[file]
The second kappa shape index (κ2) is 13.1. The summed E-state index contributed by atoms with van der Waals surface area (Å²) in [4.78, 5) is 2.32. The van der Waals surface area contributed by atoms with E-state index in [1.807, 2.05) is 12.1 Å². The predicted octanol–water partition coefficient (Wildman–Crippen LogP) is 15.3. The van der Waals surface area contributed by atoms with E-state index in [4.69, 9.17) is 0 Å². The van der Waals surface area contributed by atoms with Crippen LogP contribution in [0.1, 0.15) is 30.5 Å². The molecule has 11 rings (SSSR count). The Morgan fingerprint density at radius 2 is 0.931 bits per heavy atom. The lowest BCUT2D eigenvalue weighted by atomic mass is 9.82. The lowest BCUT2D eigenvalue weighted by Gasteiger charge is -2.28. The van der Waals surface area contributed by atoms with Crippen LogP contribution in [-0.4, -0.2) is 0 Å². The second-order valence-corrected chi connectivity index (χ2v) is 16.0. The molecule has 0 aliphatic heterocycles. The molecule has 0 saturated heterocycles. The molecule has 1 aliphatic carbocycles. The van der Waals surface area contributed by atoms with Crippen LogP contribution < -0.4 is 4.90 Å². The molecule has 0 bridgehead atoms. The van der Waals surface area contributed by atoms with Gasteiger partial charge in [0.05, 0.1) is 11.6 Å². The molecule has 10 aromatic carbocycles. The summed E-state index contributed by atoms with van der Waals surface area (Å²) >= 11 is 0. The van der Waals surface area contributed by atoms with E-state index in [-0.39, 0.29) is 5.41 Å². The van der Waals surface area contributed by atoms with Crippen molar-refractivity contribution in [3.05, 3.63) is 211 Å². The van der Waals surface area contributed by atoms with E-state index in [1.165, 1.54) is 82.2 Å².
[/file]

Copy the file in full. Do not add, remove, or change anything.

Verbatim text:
The second kappa shape index (κ2) is 13.1. The summed E-state index contributed by atoms with van der Waals surface area (Å²) in [4.78, 5) is 2.32. The van der Waals surface area contributed by atoms with E-state index in [1.807, 2.05) is 12.1 Å². The predicted octanol–water partition coefficient (Wildman–Crippen LogP) is 15.3. The van der Waals surface area contributed by atoms with E-state index in [4.69, 9.17) is 0 Å². The van der Waals surface area contributed by atoms with Crippen LogP contribution in [0.1, 0.15) is 30.5 Å². The molecule has 11 rings (SSSR count). The Morgan fingerprint density at radius 2 is 0.931 bits per heavy atom. The lowest BCUT2D eigenvalue weighted by atomic mass is 9.82. The lowest BCUT2D eigenvalue weighted by Gasteiger charge is -2.28. The van der Waals surface area contributed by atoms with Crippen LogP contribution in [-0.4, -0.2) is 0 Å². The second-order valence-corrected chi connectivity index (χ2v) is 16.0. The molecule has 0 aliphatic heterocycles. The molecule has 0 saturated heterocycles. The molecule has 1 aliphatic carbocycles. The van der Waals surface area contributed by atoms with Crippen LogP contribution < -0.4 is 4.90 Å². The molecule has 0 bridgehead atoms. The van der Waals surface area contributed by atoms with Gasteiger partial charge in [0.05, 0.1) is 11.6 Å². The molecule has 10 aromatic carbocycles. The summed E-state index contributed by atoms with van der Waals surface area (Å²) >= 11 is 0. The van der Waals surface area contributed by atoms with E-state index in [-0.39, 0.29) is 5.41 Å². The van der Waals surface area contributed by atoms with Crippen molar-refractivity contribution in [3.05, 3.63) is 211 Å². The van der Waals surface area contributed by atoms with E-state index in [1.165, 1.54) is 82.2 Å².